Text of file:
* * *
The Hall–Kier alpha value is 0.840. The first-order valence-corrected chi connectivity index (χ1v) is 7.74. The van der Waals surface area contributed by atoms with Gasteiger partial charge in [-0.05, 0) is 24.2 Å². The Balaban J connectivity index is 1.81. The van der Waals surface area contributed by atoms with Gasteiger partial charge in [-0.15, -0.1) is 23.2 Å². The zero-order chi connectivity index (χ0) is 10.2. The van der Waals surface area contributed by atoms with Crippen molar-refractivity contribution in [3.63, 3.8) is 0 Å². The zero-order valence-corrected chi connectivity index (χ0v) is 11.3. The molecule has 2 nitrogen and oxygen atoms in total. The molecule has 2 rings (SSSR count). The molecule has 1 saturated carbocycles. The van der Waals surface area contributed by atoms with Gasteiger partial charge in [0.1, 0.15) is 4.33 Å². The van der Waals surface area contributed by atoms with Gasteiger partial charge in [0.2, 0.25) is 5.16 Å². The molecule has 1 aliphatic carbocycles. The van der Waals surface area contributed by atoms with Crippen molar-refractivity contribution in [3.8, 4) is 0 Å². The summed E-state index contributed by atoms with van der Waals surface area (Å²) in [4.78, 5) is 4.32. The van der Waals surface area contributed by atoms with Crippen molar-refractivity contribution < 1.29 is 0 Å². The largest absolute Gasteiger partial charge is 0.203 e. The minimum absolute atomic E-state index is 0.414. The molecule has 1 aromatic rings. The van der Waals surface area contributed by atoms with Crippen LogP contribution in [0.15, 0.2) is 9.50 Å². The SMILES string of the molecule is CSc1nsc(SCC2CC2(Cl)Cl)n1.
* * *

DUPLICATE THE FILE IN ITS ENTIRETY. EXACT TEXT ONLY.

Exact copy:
The Hall–Kier alpha value is 0.840. The first-order valence-corrected chi connectivity index (χ1v) is 7.74. The van der Waals surface area contributed by atoms with Gasteiger partial charge in [-0.05, 0) is 24.2 Å². The Balaban J connectivity index is 1.81. The van der Waals surface area contributed by atoms with Gasteiger partial charge in [-0.15, -0.1) is 23.2 Å². The zero-order chi connectivity index (χ0) is 10.2. The van der Waals surface area contributed by atoms with Crippen molar-refractivity contribution in [3.63, 3.8) is 0 Å². The zero-order valence-corrected chi connectivity index (χ0v) is 11.3. The molecule has 2 nitrogen and oxygen atoms in total. The molecule has 2 rings (SSSR count). The molecule has 1 saturated carbocycles. The van der Waals surface area contributed by atoms with Gasteiger partial charge in [0.1, 0.15) is 4.33 Å². The van der Waals surface area contributed by atoms with Gasteiger partial charge in [0.2, 0.25) is 5.16 Å². The molecule has 1 aliphatic carbocycles. The van der Waals surface area contributed by atoms with Crippen molar-refractivity contribution in [3.8, 4) is 0 Å². The summed E-state index contributed by atoms with van der Waals surface area (Å²) in [4.78, 5) is 4.32. The van der Waals surface area contributed by atoms with Crippen molar-refractivity contribution < 1.29 is 0 Å². The largest absolute Gasteiger partial charge is 0.203 e. The minimum absolute atomic E-state index is 0.414. The molecule has 1 aromatic rings. The van der Waals surface area contributed by atoms with Crippen LogP contribution in [0.15, 0.2) is 9.50 Å². The SMILES string of the molecule is CSc1nsc(SCC2CC2(Cl)Cl)n1.